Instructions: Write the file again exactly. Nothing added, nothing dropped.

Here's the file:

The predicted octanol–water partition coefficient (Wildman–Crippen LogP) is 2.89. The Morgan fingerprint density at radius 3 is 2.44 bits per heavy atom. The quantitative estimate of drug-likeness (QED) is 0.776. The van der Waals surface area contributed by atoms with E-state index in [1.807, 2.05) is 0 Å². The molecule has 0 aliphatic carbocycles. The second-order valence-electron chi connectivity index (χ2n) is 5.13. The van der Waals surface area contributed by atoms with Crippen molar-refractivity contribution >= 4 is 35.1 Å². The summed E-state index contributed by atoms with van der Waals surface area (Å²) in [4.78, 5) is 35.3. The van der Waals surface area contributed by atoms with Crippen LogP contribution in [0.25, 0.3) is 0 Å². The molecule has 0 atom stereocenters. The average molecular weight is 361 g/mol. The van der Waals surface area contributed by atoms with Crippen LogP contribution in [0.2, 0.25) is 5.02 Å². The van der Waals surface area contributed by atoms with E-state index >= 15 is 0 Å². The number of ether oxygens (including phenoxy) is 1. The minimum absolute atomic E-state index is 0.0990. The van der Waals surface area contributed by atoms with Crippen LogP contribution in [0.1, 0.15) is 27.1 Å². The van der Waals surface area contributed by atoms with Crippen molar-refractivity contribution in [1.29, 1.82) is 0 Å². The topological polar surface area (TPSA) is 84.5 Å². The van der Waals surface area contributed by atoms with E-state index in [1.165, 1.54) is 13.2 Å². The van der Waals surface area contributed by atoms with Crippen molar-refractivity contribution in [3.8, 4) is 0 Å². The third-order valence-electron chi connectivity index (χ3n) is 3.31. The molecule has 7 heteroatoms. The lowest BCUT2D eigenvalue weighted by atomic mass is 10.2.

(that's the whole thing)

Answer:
The predicted octanol–water partition coefficient (Wildman–Crippen LogP) is 2.89. The Morgan fingerprint density at radius 3 is 2.44 bits per heavy atom. The quantitative estimate of drug-likeness (QED) is 0.776. The van der Waals surface area contributed by atoms with E-state index in [1.807, 2.05) is 0 Å². The molecule has 0 aliphatic carbocycles. The second-order valence-electron chi connectivity index (χ2n) is 5.13. The van der Waals surface area contributed by atoms with Crippen molar-refractivity contribution >= 4 is 35.1 Å². The summed E-state index contributed by atoms with van der Waals surface area (Å²) in [4.78, 5) is 35.3. The van der Waals surface area contributed by atoms with Crippen LogP contribution in [0.25, 0.3) is 0 Å². The molecule has 0 atom stereocenters. The average molecular weight is 361 g/mol. The van der Waals surface area contributed by atoms with Crippen LogP contribution in [0.2, 0.25) is 5.02 Å². The van der Waals surface area contributed by atoms with E-state index >= 15 is 0 Å². The number of ether oxygens (including phenoxy) is 1. The minimum absolute atomic E-state index is 0.0990. The van der Waals surface area contributed by atoms with Crippen LogP contribution in [0.1, 0.15) is 27.1 Å². The van der Waals surface area contributed by atoms with Crippen molar-refractivity contribution in [1.29, 1.82) is 0 Å². The topological polar surface area (TPSA) is 84.5 Å². The van der Waals surface area contributed by atoms with E-state index in [1.165, 1.54) is 13.2 Å². The van der Waals surface area contributed by atoms with Crippen molar-refractivity contribution in [3.8, 4) is 0 Å². The third-order valence-electron chi connectivity index (χ3n) is 3.31. The molecule has 7 heteroatoms. The lowest BCUT2D eigenvalue weighted by atomic mass is 10.2.